Coprophagia is the consumption of
from the Greek copros (feces) and phagein (eat). Many
species have evolved to practice coprophagia; other species do not
normally consume feces but may do so under unusual conditions. Only in
rare cases is it practiced by humans.
butterflies feed on a small lump of
feces lying on a
Coprophagous insects consume and redigest the feces of large animals; these
feces contain substantial amounts of semi-digested food. (Herbivore
digestive systems are especially inefficient.) Many species exist, the most
famous probably being the
ancient Egypt, and the most ubiquitous being the
Pigs, like the
above insects, will eat the feces of herbivores that leave a significant amount
of semidigested matter. In certain cultures it was common for poor families to
feces to feed their pigs. Pigs are also known to eat their own feces and even
human feces as well. However, domesticated pigs should not be allowed to eat any
sort of feces, as this contributes to the risk of
Muslims cite this behavior as a prime reason why they do not eat
pigs) and related species do not have the complicated
digestive system. Instead they extract more nutrition from grass by giving their
food a second pass through the gut. Soft
caecal pellets of partially digested food are excreted and generally
consumed immediately. They also produce normal droppings, which are not
elephants eat the feces of their mother to obtain the necessary
for the proper digestion of the vegetation found on the savannah. When they are
intestines do not contain these bacteria. Without them, these elephants
would be unable to get any nutritional value from plants.
Hamsters eat their own droppings; this is thought to be a source of
and K, produced by bacteria in the gut.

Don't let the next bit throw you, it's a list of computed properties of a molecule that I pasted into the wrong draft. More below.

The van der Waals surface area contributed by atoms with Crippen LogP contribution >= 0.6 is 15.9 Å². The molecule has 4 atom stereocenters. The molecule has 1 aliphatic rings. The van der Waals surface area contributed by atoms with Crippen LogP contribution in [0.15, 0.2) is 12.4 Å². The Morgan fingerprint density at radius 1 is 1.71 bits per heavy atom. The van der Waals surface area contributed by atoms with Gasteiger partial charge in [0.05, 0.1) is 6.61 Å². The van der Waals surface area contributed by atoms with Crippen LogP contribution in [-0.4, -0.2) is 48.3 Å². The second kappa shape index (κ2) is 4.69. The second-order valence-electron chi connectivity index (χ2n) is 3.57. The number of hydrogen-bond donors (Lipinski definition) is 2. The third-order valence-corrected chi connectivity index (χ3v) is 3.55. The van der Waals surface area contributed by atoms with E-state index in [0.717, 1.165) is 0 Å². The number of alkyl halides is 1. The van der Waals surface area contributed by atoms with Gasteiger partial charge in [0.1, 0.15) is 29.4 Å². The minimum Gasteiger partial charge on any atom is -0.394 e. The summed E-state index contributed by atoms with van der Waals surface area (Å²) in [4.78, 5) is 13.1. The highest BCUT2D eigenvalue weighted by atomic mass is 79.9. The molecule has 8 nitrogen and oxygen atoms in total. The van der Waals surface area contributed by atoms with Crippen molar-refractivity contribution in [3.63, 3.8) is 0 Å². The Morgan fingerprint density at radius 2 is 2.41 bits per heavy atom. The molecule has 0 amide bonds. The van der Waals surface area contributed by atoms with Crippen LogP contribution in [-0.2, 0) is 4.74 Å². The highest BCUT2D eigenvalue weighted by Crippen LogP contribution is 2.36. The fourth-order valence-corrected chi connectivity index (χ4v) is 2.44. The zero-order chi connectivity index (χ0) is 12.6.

Apes have been
observed eating horse
droppings for the salt.
been observed to eat elephant droppings.
Cures for Animals
Several companies produce food additives that can be added to the troublesome
animal's food to make its feces taste excessively bad.
Theories on Dogs
Coprophagia is a behavior sometimes observed, with considerable disgust, by
Hofmeister, Cumming, and Dhein (2001) write that this behavior in animals has
not been well-researched, and they are (as of this writing) preparing a study.
In a preliminary online paper, they write that there are various theories
explaining why animals consume other animals' feces. According to various
theories—none proven or disproven—dogs might do this:
- To get attention from their owners.
- From anxiety, stress, or having been punished for bad behaviors.
- From boredom.
- In an attempt to clean up in crowded conditions.
- When dogs observe their owners picking up feces, and imitate this
behavior (allelomimetic behavior). This is highly improbable because the
behaviour has also been observed in environments where owners never picked
up the dog's (or other) feces.
- Because puppies taste everything and discover that feces are edible and,
perhaps, tasty, especially when fed a high fat content diet.
- Because dogs are, by nature, scavengers, and this is within the range of
- To prevent the scent from attracting predators, especially mother dogs
eating their offsprings' feces.
- Because the texture and temperature of fresh feces approximates that of
regurgitated food, which is how canine mothers in the wild would provide
- Because of the protein content of the feces (particularly cat feces), or
over-feeding, leading to large concentrations of undigested matter in the
- Due to assorted health problems, including:
- Intestinal infections
- Food allergies, creating mal-absorption
- Because they are hungry, such as when eating routines are changed, food
is withheld, or nutrients aren't properly absorbed.
Another theory proposes that carnivores sometimes eat the feces of their prey
in order to ingest and exude scents which camouflage their own.
- Lewin, Ralph A. (2001). "More on Merde".
Perspectives in Biology and Medicine 44: 594-607.
- Hofmeister, Erik, Melinda Cumming, and Cheryl Dhein (2001). "Owner
Documentation of Coprophagia in the Canine". Accessed November 17, 2005.
- Wise, T.N., and R.L. Goldberg (1995).
"Escalation of a fetish: coprophagia in a nonpsychotic adult of normal
intelligence". J. Sex Marital Ther. 21 (4): 272-5.
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